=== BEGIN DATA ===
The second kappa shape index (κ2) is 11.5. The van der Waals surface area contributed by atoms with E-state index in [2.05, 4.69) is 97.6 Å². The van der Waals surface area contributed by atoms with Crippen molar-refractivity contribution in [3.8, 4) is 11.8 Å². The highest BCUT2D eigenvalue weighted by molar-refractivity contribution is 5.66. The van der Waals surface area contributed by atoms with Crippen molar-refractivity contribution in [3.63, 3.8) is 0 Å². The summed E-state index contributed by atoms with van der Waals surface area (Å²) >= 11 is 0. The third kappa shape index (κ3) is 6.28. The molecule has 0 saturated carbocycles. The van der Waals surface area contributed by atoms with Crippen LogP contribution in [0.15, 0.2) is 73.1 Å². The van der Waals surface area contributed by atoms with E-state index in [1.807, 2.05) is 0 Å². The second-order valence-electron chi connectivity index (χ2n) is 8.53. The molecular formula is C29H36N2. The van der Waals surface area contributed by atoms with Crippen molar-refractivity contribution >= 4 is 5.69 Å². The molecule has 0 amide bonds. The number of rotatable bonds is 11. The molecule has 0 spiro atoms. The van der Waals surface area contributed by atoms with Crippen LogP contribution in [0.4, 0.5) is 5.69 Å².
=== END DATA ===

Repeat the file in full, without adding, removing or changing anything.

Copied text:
The second kappa shape index (κ2) is 11.5. The van der Waals surface area contributed by atoms with E-state index in [2.05, 4.69) is 97.6 Å². The van der Waals surface area contributed by atoms with Crippen molar-refractivity contribution in [3.8, 4) is 11.8 Å². The highest BCUT2D eigenvalue weighted by molar-refractivity contribution is 5.66. The van der Waals surface area contributed by atoms with Crippen molar-refractivity contribution in [3.63, 3.8) is 0 Å². The summed E-state index contributed by atoms with van der Waals surface area (Å²) >= 11 is 0. The third kappa shape index (κ3) is 6.28. The molecule has 0 saturated carbocycles. The van der Waals surface area contributed by atoms with Crippen LogP contribution in [0.15, 0.2) is 73.1 Å². The van der Waals surface area contributed by atoms with E-state index in [1.807, 2.05) is 0 Å². The second-order valence-electron chi connectivity index (χ2n) is 8.53. The molecular formula is C29H36N2. The van der Waals surface area contributed by atoms with Crippen molar-refractivity contribution >= 4 is 5.69 Å². The molecule has 0 amide bonds. The number of rotatable bonds is 11. The molecule has 0 spiro atoms. The van der Waals surface area contributed by atoms with Crippen LogP contribution in [0.4, 0.5) is 5.69 Å².